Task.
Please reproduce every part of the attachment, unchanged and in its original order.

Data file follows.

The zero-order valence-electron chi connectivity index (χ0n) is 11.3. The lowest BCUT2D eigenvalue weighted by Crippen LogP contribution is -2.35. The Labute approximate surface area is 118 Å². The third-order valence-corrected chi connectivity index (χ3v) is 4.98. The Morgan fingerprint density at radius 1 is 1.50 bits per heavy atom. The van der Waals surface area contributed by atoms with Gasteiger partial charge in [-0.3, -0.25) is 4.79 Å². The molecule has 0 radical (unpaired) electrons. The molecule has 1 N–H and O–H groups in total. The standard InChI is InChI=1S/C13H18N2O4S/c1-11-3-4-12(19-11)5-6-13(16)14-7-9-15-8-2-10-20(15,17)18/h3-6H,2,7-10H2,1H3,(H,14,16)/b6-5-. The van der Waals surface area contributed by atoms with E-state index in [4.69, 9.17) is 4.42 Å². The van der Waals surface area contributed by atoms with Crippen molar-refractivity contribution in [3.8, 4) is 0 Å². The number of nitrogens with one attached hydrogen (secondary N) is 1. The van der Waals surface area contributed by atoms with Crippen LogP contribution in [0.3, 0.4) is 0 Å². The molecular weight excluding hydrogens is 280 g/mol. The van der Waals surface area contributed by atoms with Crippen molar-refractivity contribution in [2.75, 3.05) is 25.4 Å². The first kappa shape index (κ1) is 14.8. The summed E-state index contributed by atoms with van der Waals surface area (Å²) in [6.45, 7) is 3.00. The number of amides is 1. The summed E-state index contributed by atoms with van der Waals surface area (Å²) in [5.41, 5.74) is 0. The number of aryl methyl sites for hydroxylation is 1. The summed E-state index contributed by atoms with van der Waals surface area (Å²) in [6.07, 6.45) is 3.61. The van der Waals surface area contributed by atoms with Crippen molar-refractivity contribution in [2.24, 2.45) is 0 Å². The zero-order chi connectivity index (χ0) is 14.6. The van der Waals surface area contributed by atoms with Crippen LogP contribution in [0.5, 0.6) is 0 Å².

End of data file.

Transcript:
The zero-order valence-electron chi connectivity index (χ0n) is 11.3. The lowest BCUT2D eigenvalue weighted by Crippen LogP contribution is -2.35. The Labute approximate surface area is 118 Å². The third-order valence-corrected chi connectivity index (χ3v) is 4.98. The Morgan fingerprint density at radius 1 is 1.50 bits per heavy atom. The van der Waals surface area contributed by atoms with Gasteiger partial charge in [-0.3, -0.25) is 4.79 Å². The molecule has 0 radical (unpaired) electrons. The molecule has 1 N–H and O–H groups in total. The standard InChI is InChI=1S/C13H18N2O4S/c1-11-3-4-12(19-11)5-6-13(16)14-7-9-15-8-2-10-20(15,17)18/h3-6H,2,7-10H2,1H3,(H,14,16)/b6-5-. The van der Waals surface area contributed by atoms with E-state index in [4.69, 9.17) is 4.42 Å². The van der Waals surface area contributed by atoms with Crippen molar-refractivity contribution in [3.8, 4) is 0 Å². The number of nitrogens with one attached hydrogen (secondary N) is 1. The van der Waals surface area contributed by atoms with Crippen LogP contribution in [0.3, 0.4) is 0 Å². The molecular weight excluding hydrogens is 280 g/mol. The van der Waals surface area contributed by atoms with Crippen molar-refractivity contribution in [2.75, 3.05) is 25.4 Å². The first kappa shape index (κ1) is 14.8. The summed E-state index contributed by atoms with van der Waals surface area (Å²) in [6.45, 7) is 3.00. The number of amides is 1. The summed E-state index contributed by atoms with van der Waals surface area (Å²) in [5.41, 5.74) is 0. The number of aryl methyl sites for hydroxylation is 1. The summed E-state index contributed by atoms with van der Waals surface area (Å²) in [6.07, 6.45) is 3.61. The van der Waals surface area contributed by atoms with Crippen molar-refractivity contribution in [2.24, 2.45) is 0 Å². The zero-order chi connectivity index (χ0) is 14.6. The van der Waals surface area contributed by atoms with Crippen LogP contribution in [0.5, 0.6) is 0 Å².